First timer? In this formerly once-a-day blog (and now pretty much a once-every-three-or-four days blog), I have my computer select a random latitude and longitude that puts me somewhere in the continental United States (the lower 48). I call this “landing.” I keep track of the watersheds I land in, as well as the town I land near. I do some internet research to hopefully find something of interest about my landing location. To find out more about A Landing A Day (like who “Dan” is and what the various numbers and abbreviations mean in the first paragraph), please see “About Landing,” (and “Abbreviations” and “Cryptic Numbers”) above.
Landing number 2176; A Landing A Day blog post number 604.
Dan: My second USer in a row keeps me at 5/10, thanks to this landing in . . . IL; 40/40 (moved from USer to PSer); 5/10; 8; 149.4.
Here’s my regional landing map, pretty much showing a smack-dab-in-the-middle kind of landing:
My local map:
My watershed analysis shows that I landed in the watershed of the Wolf Creek; on to the Sangamon River (5th hit, making the Sangamon the 157th river on my list of rivers with 5 or more hits); on to the Illinois R (21st hit); to the MM (854th hit):
It’s time for my Google Earth (GE) spaceflight in:
Here’s a local GE map, showing Street View coverage and the famous orange dude:
And here’s a shot from his perspective:
And yes, there’s more from another perspective (contain your excitement):
Moving right along . . . As you can see from my local landing map, Elkhart is a mere one mile north of my landing. Unfortunately, I really had trouble finding a hook; but since I landed so close, I thought I needed to come up with something.
The Village’s website has this to say about the early history of the town:
Set in a rich history of undeniable fortitude and determination, the residents of Elkhart have a proud heritage. From the Native Americans of the 1700’s to the residents that now call Elkhart their home, legend and local historians have kept a record of the transition of the “Hill” and the fertile prairie beside it.
All who passed this way, the Indian, the explorers, the pioneers, the settlers, were sure to be struck by the unique landscape – a tree covered mound that arose to 777 feet above sea level and the flat prairie land immediately below.
The history of Elk Heart Hill began with the marriage and ensuing family of White Blossom and her husband of the Illini branch of the Kickapoo Indiana Nation. When James Latham, the first white settler arrived in 1819, the “Hill” and surrounding area became known as Elk Heart Grove.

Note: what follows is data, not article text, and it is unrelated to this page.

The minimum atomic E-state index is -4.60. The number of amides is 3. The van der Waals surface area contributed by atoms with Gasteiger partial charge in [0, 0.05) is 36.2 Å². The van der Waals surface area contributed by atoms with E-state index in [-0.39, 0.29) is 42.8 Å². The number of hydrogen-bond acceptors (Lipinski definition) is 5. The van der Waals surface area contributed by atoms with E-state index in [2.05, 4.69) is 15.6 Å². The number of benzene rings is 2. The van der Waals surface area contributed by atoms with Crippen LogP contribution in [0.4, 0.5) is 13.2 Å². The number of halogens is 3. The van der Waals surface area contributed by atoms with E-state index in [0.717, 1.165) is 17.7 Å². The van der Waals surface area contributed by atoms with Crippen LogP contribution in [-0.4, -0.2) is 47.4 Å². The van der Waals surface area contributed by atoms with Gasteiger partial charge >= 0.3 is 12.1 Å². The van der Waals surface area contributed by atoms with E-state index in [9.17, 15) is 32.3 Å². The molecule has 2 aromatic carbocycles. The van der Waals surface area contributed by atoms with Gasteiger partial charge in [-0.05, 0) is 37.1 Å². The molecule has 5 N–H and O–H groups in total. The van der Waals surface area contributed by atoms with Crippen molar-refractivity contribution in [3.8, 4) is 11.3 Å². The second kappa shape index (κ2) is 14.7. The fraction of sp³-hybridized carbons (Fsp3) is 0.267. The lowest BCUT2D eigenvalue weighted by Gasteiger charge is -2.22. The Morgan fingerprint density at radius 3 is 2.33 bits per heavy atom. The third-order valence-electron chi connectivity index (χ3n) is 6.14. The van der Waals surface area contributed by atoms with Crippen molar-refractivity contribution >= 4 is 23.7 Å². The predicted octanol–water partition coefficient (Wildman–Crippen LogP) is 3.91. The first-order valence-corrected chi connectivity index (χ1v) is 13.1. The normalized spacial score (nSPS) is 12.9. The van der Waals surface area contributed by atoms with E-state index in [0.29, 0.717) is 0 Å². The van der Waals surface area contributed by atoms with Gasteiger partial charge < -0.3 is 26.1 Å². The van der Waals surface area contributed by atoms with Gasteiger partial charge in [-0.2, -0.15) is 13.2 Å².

While the website took pains to mention the lucky 7s elevation of the top of the hill, they didn’t mention the elevation of the surrounding prairie:
So the hill rises about 175′ above the prairie. Anyway, here’s the banner of the Village website, showing the Hill:
Time to move to the much larger town located 10 miles east: Mt. Pulaski. I couldn’t figure out what the “mount” part is all about, but Pulaski is after the Polish American revolutionary military hero, Casimir Pulaski.
What caught my eye while searching the internet outside of Wiki is the fact that there’s an interesting historical marker (and mural) in Mt. Pulaski. From Waymarking.com:
Can you read the plaque title? It says: Bi-Plane – Train Race 1910. And here’s what the plaque says:
The historic race between a Wright Brothers bi-plane (2 wings) and an Illinois Central Steam train took place September 29, 1910 from Washington Park in Chicago to the State Fairgrounds in Springfield.
Wilbur Wright was a passenger on the train. Walter R. Brookins piloted the bi-plane. The win established the first airline route in Illinois and won the $10,000 prize offered by the ‘Record Herald’ newspaper.
Two World records were set at this landing – sustained flight of 88 miles plus the record for long distance flight of 169 miles. The bi-plane averaged 33 MPH at the height of 1,000 ft., despite losing 1 wheel at Mt. Pulaski. The open field marking the second refueling of the epoch making flight was owned by F. W. Obermiller.
Kind of funny how the plaque rather casually implies that the bi-plane won; i.e., “The win established the first airline route in Illinois and won $10,000 prize . . .”
More research needed! I found this photo and caption from the book Images of America – Kankakee 1853-1910, by Norman S. Stevens and the Kankakee Historical Society (2004):
Very interesting: Above, it clearly states that the train “won by 30 minutes.” Two accounts of the race, and already there’s controversy!
And here’s more, this time from the Springfield State Journal-Register website (July 2, 2011). The article starts with a photo of the plane in the field outside of Mount Pulaski:
Here’s part of the article:
The plane won the $10,000 prize offered by the Record Herald newspaper of Chicago and established the first airline route in Illinois. Two world records were set: sustained flight of 88 miles and long-distance flight of 169 miles.
[So far, just information on the plaque. But here’s something new:]
It was reported that the train went through Mount Pulaski while the plane was still on the ground. Just think, Wilbur Wright was in Mount Pulaski — for about 120 seconds.
Hmmm. With only 25 miles to go, the train was ahead, and the plane hadn’t even taken off from Mount Pulaski? Seems like another vote for the train.
But the mystery deepens. I went searching for a Chicago Record-Herald newspaper article, but strangely, I could only find an article from the 9/30/10 Los Angeles Herald. There was much detail (I even edited some out), but here are some pertinent excerpts (please read! it’s fun):
BROOKINS GAINS RECORD IN DASH WITH AEROPLANE
Aviator Descends at Springfield and Smashes Schedule for Long Distance Flight
RACES WITH RAILWAY SPECIAL
Thirty Thousand People Throng Fair Grounds When Sky Ship Ends Marvelous Voyage